Resume claim costs publisher new post
Marti Buscaglia, the outgoing publisher of the Duluth News Tribune, no longer is destined for a new job as publisher of the Orange County Register in Santa Ana, Calif.
N. Christian Anderson III, the sitting publisher of the Register, said Wednesday that Buscaglia withdrew after it came to light that she had misrepresented her educational credentials on her resume.
Buscaglia's resume incorrectly claims she earned a Bachelor of Arts in advertising/communications from the University of Lima in Peru.
Anderson said the misrepresentation had "the potential to harm her credibility."
He went on to say: "Credibility is the hallmark of our company and its products. It would have been impossible for her to move forward given this development."
Anderson said he didn't want to talk about how the misinformation on Buscaglia's resume came to his attention but said he learned of it "very recently."
"I definitely want to apologize to our readers," said Buscaglia in an interview Wednesday afternoon. "Any misrepresentation on the part of a newspaper publisher really is inexcusable. I'm not going to ask to be excused. I ask to be forgiven."
Buscaglia declined to discuss the details of any inaccuracies in her resume, but she did say: "The problem goes back 30 years. You exaggerate a little bit when you are young so you can get a job, and then it just perpetuates itself."
Friday is scheduled to be Buscaglia's last day on the job in Duluth.
Forum Communications Co., the News Tribune's parent company, has tapped Steve McLister, general manager of The Forum of Fargo-Moorhead, to succeed her.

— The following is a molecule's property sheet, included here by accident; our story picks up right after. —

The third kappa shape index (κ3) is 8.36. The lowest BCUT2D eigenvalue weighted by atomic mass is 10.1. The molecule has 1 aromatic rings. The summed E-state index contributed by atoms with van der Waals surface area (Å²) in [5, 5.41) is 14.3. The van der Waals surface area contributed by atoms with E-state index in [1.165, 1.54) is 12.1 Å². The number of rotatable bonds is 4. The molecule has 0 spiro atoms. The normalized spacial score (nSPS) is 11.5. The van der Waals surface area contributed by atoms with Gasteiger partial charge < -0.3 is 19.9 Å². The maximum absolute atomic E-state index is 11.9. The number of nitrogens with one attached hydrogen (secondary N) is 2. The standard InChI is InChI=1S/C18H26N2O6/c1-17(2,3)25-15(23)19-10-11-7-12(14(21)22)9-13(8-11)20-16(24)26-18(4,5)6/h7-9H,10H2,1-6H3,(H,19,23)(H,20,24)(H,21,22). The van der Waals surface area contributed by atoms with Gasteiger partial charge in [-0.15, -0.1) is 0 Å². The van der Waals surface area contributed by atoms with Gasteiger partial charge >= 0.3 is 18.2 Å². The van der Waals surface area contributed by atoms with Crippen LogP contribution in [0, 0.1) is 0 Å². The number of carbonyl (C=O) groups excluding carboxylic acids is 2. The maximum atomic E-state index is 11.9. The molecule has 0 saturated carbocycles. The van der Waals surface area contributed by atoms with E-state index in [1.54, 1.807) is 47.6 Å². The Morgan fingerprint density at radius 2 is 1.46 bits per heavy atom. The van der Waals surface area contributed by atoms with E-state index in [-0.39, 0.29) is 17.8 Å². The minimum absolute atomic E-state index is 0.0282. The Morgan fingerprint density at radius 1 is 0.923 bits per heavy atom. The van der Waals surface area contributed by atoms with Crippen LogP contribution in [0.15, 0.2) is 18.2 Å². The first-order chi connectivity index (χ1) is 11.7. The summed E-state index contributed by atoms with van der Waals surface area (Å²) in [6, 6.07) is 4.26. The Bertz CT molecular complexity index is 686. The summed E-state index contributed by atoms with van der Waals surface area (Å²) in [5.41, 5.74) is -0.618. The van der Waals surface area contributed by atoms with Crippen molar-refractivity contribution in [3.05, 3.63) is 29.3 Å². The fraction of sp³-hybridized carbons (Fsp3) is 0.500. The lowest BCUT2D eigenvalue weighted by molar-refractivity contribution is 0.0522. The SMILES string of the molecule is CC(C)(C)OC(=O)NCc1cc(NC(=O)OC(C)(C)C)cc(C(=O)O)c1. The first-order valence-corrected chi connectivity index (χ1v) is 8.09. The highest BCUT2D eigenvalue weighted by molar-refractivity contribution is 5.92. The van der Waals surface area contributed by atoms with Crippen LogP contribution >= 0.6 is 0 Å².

Bill Marcil, chairman and CEO of Forum Communications, issued a statement Wednesday afternoon.
"The news surrounding Marti today is unfortunate," he said. "Our company's one-year relationship with her has been very positive and we wish the best for her. It doesn't change our plans going forward."
Rob Karwath, executive editor of the News Tribune, said he was stunned by Wednesday's revelations.
"It's very surprising," he said. "I feel sad about it. I think a lot of people do."
Yet Karwath offered a prediction: "Marti will get through this, and she will be successful somewhere else. She has been a good publisher."
Buscaglia, 54, has served five years as publisher of the News Tribune. She also is president of the International Newspaper Marketing Association.
Becoming publisher of the Register would have been a very positive career move for Buscaglia. The Register has a daily circulation of about 300,000 and employs about 1,400 people. The News Tribune has a circulation of about 41,000 on weekdays and 65,000 on Sundays. The News Tribune and its sister publications in the Northland, which Buscaglia also oversees, employ about 335 people.
As for the future, Buscaglia doesn't know what will come next.
"I'm going to wait and see what my options and opportunities are," she said, adding that she will stay in the area as she evaluates her next move. Buscaglia said she still hopes to remain in the newspaper industry.
PETER PASSI covers business and development. He can be reached weekdays at (218) 279-5526 or by e-mail at firstname.lastname@example.org.